Though the scoresheet-stuffing forwards often get the plaudits when Canada routs the competition in top-flight tournaments, few players have as consistent an impact as blueliner Erin Ambrose. Recognized as one of the best defenders in the world, Ambrose is fresh off of an all-star team selection at the 2021 worlds and will enter the Olympics as inarguably the most important cog on the back end for Canada.

She won’t have to shoulder the entire load, though, as veterans Renata Fast and Jocelyne Larocque will be tasked with leading the way and settling the nerves of a younger-leaning defense corps lacking Olympic experience. None of Ella Shelton, Claire Thompson or Micah Zandee-Hart have played an Olympic game to date.

The good news? The assembled group has proven in the buildup to the Olympics, experience or not, that it has a remarkable ability to strangle opposition attacks before they start. Defensively, Canada was the stingiest group at the 2021 worlds, allowing only seven goals against throughout the competition and an average of 13 shots against per game, the fewest of any team in the tournament.

There is, however, one area of great concern, as Canada’s penalty killing has been suspect throughout the worlds and during the Rivalry Series contests against Team USA. Of the seven goals against in Calgary, three came on the PK, and Canada finished seventh out of 10 teams with an 88-percent efficiency shorthanded. Canada was worse yet across the six Rivalry Series games the teams skated before COVID shut down the series, successfully killing just 80 percent of penalties. In a tournament where games can so often be won and lost based entirely on special teams, especially against the top squads, failing to sort out the penalty kill has potential to prove incredibly costly.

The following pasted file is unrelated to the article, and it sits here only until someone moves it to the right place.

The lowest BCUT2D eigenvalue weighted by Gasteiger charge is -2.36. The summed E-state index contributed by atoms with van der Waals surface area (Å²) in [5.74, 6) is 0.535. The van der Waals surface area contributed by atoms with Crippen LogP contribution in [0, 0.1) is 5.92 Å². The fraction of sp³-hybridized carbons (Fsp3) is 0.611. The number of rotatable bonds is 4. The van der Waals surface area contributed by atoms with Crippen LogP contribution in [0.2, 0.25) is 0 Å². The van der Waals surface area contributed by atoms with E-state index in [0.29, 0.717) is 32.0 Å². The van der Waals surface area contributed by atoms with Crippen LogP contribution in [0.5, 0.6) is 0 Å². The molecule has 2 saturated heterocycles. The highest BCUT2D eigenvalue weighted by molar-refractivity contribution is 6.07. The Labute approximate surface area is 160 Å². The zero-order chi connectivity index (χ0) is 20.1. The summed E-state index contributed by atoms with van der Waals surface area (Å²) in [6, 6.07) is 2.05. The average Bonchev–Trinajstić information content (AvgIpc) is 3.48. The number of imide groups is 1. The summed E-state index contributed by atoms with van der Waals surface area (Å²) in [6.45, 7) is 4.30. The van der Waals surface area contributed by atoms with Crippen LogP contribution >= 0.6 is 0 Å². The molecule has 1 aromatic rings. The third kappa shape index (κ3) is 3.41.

For the first time in more than a decade, the Canadian crease has been vacated by Shannon Szabados, arguably the greatest goaltender the women’s game has ever seen. But where some may see cause for concern, Ann-Renee Desbiens and Emerance Maschmeyer – the two who will tussle for the No. 1 job – only see opportunity.

The duo split time during Canada’s run to gold at the 2021 worlds and again shared the blue paint during Rivalry Series action. Though neither possesses the international pedigree Szabados does (the duo combines for 18 World Championship and Olympic outings to Szabados’ 26), both have big-time collegiate credentials. Take Desbiens, a one-time Patty Kazmaier Award winner in her time at Wisconsin. To this day, Desbiens holds the top two spots in NCAA history for single-season save percentage, goals-against average and shutouts, and she remains the all-time leader in all three categories. For her part, Maschmeyer ranks 10th all-time in SP and not once posted a GAA above 1.87 during her four seasons at Harvard.

The greatest concern for the duo could be staying mentally sharp. Goaltenders often thrive when facing consistent action, and there will be prolonged periods throughout the tournament when there will be little for Desbiens and Maschmeyer to do in the cage. If the Canadian keepers can stay locked in, though, this is a tandem with gold-medal potential. 

This preview appeared in The Hockey News' Olympic Preview issue.